As they have all month, Russian forces carried out attacks on Ukraine’s energy infrastructure that have caused increasing worry ahead of winter.

A Russian drone attack early Thursday hit an energy facility near the capital of Kyiv, causing a fire, said Kyiv regional Gov. Oleksiy Kuleba. He said the latest attacks inflicted “very serious damage.”

Kuleba announced new rolling blackouts and urged consumers to save power. He said authorities were still pondering how to restore service.

Kyrylo Tymoshenko, deputy head of Ukraine’s presidential office, said rolling blackouts would also be introduced in the neighboring Chernihiv, Cherkasy and Zhytomyr regions.

Zelenskyy has said that Russian attacks have already destroyed 30% of the country’s energy infrastructure.

In a likely response to Russia’s assaults on Ukrainian infrastructure, a drone attacked a power plant just outside Sevastopol, a port in the Russian-annexed region of Crimea. The plant sustained minor damage, according to city leader Mikhail Razvozhayev. He said electricity supplies were uninterrupted.

Crimea was annexed by Russia from Ukraine in 2014. It has faced drone attacks and explosions amid the fighting in Ukraine. In a major setback for the Kremlin, a powerful truck bomb blew up a section of a strategic bridge linking Crimea to Russia’s mainland on Oct. 8.

A senior Ukrainian military officer accused Russia of planning to stage explosions at the Zaporizhzhia Nuclear Power Plant and blame them on Ukraine in a false-flag attack.

Gen. Oleksii Gromov, the chief of the main operational department of the Ukrainian military’s general staff, pointed to Moscow’s repeated unfounded allegations that Ukraine was plotting to detonate a radioactive dirty bomb as a possible signal that Moscow was planning explosions at the plant, Europe’s largest nuclear power station.

Russia took control of the Zaporizhzhia plant in the opening days of the invasion. Russia and Ukraine have accused each other of attacking the plant, which had its reactors shut down following continuous shelling.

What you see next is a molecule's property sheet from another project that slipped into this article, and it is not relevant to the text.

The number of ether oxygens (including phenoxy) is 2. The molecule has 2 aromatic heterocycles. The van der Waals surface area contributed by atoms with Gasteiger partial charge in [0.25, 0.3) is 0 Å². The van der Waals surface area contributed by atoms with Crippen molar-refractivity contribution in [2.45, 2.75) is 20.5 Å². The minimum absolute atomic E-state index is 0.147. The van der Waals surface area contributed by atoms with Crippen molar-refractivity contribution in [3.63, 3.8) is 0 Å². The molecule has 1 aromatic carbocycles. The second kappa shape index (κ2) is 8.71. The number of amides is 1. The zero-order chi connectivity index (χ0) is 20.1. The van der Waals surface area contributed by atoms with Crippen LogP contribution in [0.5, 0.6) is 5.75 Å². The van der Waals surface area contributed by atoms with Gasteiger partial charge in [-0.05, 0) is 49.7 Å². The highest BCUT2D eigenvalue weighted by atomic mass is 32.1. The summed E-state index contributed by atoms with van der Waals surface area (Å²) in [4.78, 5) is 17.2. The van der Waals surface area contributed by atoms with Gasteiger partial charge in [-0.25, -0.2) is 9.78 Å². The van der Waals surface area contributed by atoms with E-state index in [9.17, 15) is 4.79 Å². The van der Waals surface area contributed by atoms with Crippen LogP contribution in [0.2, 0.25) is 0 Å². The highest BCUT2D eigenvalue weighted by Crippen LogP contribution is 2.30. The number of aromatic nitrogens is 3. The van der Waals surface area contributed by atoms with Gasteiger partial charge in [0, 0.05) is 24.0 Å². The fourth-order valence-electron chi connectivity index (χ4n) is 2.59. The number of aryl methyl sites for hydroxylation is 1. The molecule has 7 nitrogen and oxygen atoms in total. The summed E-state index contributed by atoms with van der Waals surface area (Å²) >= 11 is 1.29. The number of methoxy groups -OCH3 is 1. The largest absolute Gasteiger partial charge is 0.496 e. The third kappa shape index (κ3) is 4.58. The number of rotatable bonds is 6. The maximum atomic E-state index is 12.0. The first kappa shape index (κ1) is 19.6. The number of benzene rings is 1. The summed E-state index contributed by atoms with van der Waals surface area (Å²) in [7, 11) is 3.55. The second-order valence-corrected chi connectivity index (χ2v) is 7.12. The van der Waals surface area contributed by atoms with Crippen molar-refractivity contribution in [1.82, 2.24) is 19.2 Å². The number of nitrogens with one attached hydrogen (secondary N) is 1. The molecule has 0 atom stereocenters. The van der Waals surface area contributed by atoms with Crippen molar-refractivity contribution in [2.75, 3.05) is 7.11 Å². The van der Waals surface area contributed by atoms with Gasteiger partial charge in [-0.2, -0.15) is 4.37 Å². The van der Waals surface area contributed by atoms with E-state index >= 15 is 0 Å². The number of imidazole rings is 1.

Elsewhere, Ukrainian authorities reported that another mass grave was discovered in territory recently reclaimed from Russia. It contained up to 17 bodies of soldiers and civilians.

The Ukrainian Interior Ministry said in a statement that police found the grave outside the city of Izium after being tipped off by local residents.

The statement cited locals as saying that Russian troops dumped bodies in a pit outside the nearby village of Kopanky in mid-April, then leveled the ground with tanks.

In other developments, Ukrainian authorities said they were launching a criminal case against Russia’s children’s rights commissioner, accusing her of enabling the abduction and forced adoption of thousands of vulnerable Ukrainian children.

Maria Lvova-Belova said this week that she herself has adopted a boy seized by the Russian army in the bombed-out city of Mariupol.

Last month, she was sanctioned by the U.S., U.K. and other Western nations over allegations that she masterminded the removal of over 2,000 vulnerable children from the embattled Donetsk and Luhansk region in Ukraine’s east. According to Ukraine, she orchestrated a new policy to facilitate their forced placement with “foster families” in Russia.

Zelenskyy ended the day on an emotional note, pointing out in his nightly address to the nation that Ukraine on Friday marks the anniversary of its liberation from the Nazis in World War II. This year, he said, the holiday carries special significance.

“Evil always ends the same way. The occupier becomes a capitulator, the invader — a fugitive. War criminals become defendants. Aggression becomes a court verdict. Destruction turns into reparations. Enemy equipment becomes museum exhibits,” Zelenskyy said.

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Follow AP’s coverage of the war in Ukraine at https://apnews.com/hub/russia-ukraine